The Andheri-based Marwah family's African holiday could have been cheaper by at least Rs 25,000 had they made full payment for the trip on the day they booked it. The group of nine paid up 30 % of the cost of their Christmas holiday in Kenya and Tanzania on November 17. They were supposed to clear the rest of the amount within a week. However, four days later the US Dollar rose from Rs 48 to Rs 52 making the vacation costlier by about Rs. 25,000.
"We could have used that money for a small domestic holiday," said Dinesh Marwah, a garment trader.
Holiday budgets for many mid-segment travellers such as Marwah have gone haywire owing to the constantly depreciating rupee. On Tuesday, the rupee value hit an all time low of 53.40.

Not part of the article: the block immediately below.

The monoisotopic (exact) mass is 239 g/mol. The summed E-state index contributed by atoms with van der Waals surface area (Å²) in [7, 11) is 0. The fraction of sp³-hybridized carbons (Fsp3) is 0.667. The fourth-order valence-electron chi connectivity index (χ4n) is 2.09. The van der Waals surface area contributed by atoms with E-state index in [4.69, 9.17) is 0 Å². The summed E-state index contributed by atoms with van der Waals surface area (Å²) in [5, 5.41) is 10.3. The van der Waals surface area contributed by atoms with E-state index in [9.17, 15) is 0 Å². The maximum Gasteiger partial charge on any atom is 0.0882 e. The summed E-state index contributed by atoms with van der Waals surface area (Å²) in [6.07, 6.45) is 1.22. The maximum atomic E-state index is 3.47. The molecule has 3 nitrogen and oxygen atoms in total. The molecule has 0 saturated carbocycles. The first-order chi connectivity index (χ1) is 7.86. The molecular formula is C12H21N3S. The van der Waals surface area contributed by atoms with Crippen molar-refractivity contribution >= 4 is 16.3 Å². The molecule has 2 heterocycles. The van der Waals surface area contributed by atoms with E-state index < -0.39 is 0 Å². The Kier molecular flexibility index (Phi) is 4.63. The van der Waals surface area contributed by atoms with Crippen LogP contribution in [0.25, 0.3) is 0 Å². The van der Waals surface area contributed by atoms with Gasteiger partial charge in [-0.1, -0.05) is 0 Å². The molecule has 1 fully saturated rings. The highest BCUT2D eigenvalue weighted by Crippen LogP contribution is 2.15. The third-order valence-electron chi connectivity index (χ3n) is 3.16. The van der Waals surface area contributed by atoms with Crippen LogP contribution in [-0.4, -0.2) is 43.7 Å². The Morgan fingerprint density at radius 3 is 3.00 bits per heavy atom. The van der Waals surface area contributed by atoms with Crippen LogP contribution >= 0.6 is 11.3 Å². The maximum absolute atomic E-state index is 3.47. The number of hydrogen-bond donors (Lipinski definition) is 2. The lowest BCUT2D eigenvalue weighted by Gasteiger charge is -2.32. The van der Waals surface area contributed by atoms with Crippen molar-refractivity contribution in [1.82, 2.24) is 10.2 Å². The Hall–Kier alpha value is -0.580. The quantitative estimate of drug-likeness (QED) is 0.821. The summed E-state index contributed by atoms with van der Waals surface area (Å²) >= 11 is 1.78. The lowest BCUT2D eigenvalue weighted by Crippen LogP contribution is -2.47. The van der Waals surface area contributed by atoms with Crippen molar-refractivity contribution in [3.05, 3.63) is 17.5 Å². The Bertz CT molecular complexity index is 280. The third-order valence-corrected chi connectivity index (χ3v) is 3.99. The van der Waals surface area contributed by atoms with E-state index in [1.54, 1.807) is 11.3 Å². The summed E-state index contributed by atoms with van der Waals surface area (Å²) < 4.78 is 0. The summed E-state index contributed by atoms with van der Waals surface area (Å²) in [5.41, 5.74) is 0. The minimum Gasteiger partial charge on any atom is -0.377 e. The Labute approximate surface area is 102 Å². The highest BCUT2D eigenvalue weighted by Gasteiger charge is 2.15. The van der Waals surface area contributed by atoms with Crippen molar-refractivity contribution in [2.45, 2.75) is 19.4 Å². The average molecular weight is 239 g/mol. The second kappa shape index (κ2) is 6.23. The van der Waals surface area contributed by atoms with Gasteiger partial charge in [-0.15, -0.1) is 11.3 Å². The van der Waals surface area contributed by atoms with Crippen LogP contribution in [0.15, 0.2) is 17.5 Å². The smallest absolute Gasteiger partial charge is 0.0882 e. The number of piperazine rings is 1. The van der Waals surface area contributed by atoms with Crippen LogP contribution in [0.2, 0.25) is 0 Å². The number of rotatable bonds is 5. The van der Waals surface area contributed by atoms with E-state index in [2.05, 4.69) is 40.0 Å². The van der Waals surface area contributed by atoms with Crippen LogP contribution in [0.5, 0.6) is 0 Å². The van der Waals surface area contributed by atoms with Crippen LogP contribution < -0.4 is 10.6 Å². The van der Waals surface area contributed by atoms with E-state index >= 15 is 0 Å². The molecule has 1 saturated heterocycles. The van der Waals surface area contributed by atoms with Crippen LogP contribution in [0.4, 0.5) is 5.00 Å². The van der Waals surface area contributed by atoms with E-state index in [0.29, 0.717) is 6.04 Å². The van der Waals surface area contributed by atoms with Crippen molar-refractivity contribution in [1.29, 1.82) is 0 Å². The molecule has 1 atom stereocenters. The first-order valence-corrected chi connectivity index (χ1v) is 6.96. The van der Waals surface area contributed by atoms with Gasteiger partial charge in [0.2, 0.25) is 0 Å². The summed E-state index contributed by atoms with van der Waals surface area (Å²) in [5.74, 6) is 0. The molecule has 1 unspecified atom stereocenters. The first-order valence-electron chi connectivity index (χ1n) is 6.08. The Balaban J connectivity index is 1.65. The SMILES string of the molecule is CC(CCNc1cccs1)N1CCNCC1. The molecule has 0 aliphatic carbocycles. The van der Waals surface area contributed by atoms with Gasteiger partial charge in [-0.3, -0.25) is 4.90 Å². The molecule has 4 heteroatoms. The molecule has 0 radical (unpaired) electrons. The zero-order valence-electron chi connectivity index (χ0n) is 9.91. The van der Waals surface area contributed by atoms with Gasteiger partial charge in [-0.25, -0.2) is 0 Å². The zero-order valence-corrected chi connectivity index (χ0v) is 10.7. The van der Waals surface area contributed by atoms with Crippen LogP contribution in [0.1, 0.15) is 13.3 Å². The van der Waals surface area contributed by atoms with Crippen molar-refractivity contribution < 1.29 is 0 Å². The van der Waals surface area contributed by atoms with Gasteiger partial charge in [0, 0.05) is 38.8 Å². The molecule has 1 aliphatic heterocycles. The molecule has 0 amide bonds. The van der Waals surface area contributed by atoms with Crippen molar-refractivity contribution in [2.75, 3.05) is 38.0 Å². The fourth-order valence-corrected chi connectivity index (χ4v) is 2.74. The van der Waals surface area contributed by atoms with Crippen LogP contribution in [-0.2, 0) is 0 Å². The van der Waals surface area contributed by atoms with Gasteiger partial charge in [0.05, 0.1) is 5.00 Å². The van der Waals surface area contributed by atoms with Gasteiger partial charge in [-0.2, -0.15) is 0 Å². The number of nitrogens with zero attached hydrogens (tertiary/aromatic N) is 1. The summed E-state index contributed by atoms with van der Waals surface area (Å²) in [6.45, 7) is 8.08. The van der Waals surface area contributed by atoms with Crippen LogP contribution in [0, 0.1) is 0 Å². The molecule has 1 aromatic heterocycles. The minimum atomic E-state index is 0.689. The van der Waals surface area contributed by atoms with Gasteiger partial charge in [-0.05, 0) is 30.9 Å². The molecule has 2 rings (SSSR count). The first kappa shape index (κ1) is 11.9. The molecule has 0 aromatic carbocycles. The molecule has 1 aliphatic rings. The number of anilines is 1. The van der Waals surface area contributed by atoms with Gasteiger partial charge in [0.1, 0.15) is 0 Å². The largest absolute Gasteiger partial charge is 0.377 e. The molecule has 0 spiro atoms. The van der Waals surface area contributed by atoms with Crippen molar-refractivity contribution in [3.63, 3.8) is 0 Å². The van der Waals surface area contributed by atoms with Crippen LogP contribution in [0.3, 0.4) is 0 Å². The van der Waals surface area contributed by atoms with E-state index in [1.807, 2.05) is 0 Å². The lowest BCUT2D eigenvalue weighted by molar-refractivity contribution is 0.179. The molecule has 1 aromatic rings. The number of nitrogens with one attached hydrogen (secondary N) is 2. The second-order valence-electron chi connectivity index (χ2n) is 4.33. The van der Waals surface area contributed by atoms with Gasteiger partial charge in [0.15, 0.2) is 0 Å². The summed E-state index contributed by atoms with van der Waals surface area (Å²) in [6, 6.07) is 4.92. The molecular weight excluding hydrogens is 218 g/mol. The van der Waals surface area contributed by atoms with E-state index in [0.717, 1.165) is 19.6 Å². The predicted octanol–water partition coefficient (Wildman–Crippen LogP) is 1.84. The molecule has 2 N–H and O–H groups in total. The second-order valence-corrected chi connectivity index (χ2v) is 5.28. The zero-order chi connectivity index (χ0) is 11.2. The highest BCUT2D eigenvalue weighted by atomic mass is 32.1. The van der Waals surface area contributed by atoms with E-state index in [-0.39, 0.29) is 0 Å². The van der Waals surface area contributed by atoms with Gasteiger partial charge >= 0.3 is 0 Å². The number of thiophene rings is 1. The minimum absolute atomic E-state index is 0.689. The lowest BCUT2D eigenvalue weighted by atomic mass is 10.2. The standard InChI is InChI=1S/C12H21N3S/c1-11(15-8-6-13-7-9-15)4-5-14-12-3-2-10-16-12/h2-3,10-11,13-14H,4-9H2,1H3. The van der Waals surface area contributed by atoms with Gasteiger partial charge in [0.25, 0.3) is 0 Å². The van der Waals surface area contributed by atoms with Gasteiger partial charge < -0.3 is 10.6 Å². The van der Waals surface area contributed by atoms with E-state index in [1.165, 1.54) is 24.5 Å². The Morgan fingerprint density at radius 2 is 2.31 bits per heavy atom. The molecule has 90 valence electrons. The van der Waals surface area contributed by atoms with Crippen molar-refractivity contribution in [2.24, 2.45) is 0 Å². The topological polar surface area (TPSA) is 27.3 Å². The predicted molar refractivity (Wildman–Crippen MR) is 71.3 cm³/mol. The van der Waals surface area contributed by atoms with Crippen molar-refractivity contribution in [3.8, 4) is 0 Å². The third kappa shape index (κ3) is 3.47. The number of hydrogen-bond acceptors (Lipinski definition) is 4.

Tour operators said Indians tended to make part payments while booking vacations, and the currency fluctuation was pinching their wallets.
"Budget travellers are cutting down on sight-seeing or replacing a five-star dinner with a meal at a regular eatery," said Subhash Motwani, director, Compact Travels.
Failing to read the fine print while booking holidays can also put budgets in trouble, especially when the market is volatile, claim travel industry sources. "Most tour operators don't bear the difference in currency value. But people fail to read the fine print," said Ajay Prakash, president, Travel Agents Federation of India.
Even those who make full payments in advance, end up spending beyond their budgets on shopping, food and local transport.
The rupee depreciation has had little impact on big budget holidays, claim agents. "We largely cater to high-end travellers. They do not get perturbed by such small differences," said Lalit Seth, managing director, Raj Travels.
Industry sources said incentive tours organised by corporate houses are the worst affected. "Even a small difference in the Rupee value makes their budgets shoot up significantly since they cater to groups of hundreds. Therefore they end up cutting corners on the quality of the tours," added Motwani.